Join me this Friday the 13th at Dot Dotson’s as I celebrate the lush beauty that surrounds Eugene with a selection of photographs from our local forests.

Winter Sun (Taken with instagram)

BOP Studio on Flickr.

A personal favorite from the old studio of Ms Meredith Adelaide.

Summertime Fun (Taken with instagram)

Roy (Taken with instagram)

The Illest (Taken with instagram)

The Strummer (Taken with instagram)

Mother and son watching Sea Nettles swim at the Oregon Coast Aquarium on Flickr.

Via Flickr:
Visiting the Pacific Sea Nettle (Chrysaora fuscescens) exhibit at the Oregon Coast Aquarium.

The Painted Hills.

The roughly 20 million year old John Day Foundation gently folds into colorful anticlines that ripple through the Painted Hills Unit where visitors can get a close-up look at the beautifully unique structure of the floor of this flood plain.  Representing tens of millions of years of geological activity, the uniquely well preserved layers of clay, fossils and earth create one of the longest, unbroken, sequentially in-tact geological records found anywhere on the planet.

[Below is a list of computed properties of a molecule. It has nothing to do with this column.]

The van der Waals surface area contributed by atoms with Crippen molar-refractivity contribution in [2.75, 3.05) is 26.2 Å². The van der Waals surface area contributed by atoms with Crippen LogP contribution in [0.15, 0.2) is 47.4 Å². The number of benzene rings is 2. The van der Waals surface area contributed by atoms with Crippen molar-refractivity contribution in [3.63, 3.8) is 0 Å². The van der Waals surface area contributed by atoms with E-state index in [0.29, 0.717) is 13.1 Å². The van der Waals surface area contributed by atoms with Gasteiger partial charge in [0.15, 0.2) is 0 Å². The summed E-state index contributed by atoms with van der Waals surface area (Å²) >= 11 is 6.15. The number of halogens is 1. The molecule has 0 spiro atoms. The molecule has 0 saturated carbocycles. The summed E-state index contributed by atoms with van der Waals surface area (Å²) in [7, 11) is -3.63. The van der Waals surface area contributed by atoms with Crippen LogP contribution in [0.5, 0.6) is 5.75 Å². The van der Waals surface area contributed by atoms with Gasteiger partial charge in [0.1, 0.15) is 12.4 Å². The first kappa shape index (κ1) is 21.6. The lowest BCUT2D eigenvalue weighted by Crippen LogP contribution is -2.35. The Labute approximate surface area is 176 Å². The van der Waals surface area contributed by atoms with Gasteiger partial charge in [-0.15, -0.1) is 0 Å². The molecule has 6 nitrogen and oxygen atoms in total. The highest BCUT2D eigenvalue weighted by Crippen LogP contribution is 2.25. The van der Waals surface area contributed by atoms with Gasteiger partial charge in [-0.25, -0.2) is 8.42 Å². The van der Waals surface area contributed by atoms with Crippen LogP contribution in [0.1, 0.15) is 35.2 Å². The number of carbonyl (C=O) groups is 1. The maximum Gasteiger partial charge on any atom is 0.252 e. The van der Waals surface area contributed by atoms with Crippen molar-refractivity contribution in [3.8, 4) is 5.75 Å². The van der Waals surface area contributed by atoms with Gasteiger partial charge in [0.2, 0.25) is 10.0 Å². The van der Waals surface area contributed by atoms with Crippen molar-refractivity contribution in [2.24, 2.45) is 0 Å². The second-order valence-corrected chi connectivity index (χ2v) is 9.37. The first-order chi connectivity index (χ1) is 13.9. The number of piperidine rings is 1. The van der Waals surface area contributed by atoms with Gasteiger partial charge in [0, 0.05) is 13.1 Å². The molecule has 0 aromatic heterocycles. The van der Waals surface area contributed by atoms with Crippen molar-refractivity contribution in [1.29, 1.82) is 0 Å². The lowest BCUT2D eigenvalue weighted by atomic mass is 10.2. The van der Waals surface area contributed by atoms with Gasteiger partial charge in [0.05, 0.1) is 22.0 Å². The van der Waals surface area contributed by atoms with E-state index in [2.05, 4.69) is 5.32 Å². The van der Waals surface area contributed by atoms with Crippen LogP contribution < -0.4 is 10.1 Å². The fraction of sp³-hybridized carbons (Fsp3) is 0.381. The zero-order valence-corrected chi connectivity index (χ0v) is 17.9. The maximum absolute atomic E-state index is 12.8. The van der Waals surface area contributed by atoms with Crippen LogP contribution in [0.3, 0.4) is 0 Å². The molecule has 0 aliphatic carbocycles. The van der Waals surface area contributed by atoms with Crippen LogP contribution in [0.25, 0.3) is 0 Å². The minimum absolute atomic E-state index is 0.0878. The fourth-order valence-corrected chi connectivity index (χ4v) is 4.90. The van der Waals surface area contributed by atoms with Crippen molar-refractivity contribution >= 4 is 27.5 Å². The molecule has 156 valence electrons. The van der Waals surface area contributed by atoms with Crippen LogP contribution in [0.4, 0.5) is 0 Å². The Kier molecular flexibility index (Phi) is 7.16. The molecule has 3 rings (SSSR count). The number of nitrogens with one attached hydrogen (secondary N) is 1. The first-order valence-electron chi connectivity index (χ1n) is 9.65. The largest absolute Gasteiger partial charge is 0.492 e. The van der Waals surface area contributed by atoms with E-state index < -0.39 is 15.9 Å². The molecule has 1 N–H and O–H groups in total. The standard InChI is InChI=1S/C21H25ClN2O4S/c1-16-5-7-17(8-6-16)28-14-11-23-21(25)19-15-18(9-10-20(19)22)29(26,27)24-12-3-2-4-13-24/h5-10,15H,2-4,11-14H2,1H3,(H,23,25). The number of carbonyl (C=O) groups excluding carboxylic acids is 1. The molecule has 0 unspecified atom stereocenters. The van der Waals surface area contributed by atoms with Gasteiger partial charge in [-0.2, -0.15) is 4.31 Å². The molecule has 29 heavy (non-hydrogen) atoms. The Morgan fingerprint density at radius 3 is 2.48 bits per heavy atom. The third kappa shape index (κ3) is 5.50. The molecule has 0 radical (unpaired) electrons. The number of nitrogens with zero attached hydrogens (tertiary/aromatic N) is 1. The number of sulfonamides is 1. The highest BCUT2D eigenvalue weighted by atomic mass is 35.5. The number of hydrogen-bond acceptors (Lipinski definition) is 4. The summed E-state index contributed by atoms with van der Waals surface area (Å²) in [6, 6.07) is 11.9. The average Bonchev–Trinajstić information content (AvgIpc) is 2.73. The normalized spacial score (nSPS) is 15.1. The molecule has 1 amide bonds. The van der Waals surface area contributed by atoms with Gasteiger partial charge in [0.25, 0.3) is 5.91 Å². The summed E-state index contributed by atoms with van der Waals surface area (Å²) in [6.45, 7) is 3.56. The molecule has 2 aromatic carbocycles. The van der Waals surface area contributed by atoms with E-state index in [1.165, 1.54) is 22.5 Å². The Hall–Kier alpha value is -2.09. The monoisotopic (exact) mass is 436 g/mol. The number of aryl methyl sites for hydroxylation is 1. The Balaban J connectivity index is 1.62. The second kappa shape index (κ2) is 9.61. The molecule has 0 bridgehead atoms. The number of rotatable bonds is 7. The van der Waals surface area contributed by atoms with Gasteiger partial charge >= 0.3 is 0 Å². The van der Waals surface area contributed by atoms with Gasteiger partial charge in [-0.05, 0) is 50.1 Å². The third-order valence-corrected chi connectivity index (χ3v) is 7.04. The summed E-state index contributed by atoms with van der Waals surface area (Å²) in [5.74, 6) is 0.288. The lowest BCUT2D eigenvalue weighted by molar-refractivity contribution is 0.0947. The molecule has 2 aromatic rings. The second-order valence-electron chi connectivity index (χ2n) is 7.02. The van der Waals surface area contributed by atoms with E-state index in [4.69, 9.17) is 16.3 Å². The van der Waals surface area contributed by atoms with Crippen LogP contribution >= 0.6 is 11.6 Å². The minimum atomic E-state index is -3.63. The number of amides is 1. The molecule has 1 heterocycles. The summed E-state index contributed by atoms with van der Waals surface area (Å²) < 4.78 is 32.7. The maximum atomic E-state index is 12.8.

The many colored layers tell a story of ancient floods, catastrophic volcanic activity, and the rise and fall ancient forests, swamps and savannas and the many creatures and plants that called them home. The gray layers are mudstone, siltstone, and shale formed from sediments deposited on an ancient river floodplain. The black layers are thin beds of fossilized or carbonized vegetative mater (lignite) that formed in swamps on the floodplain. The red layers are ancient soil profiles (laterites) that formed on floodplain deposits. Surface weathering relatively quickly breaks down these rocks into a clay-rich surface coating that easily erodes during summer flashfloods and/or winter storms. The high clay content and rapid erosion during infrequent storms prevents plants from becoming established in the badlands areas.


"Painted Hills". Wikipedia, "", Oct 20, 2010.

"John Day Fossil Beds National Monument". Wikipedia, "", Oct 20, 2010.

"John Day Fossil Beds National Monument, Oregon". U.S. Geological Survey. Archived from the original on 2006-09-22 at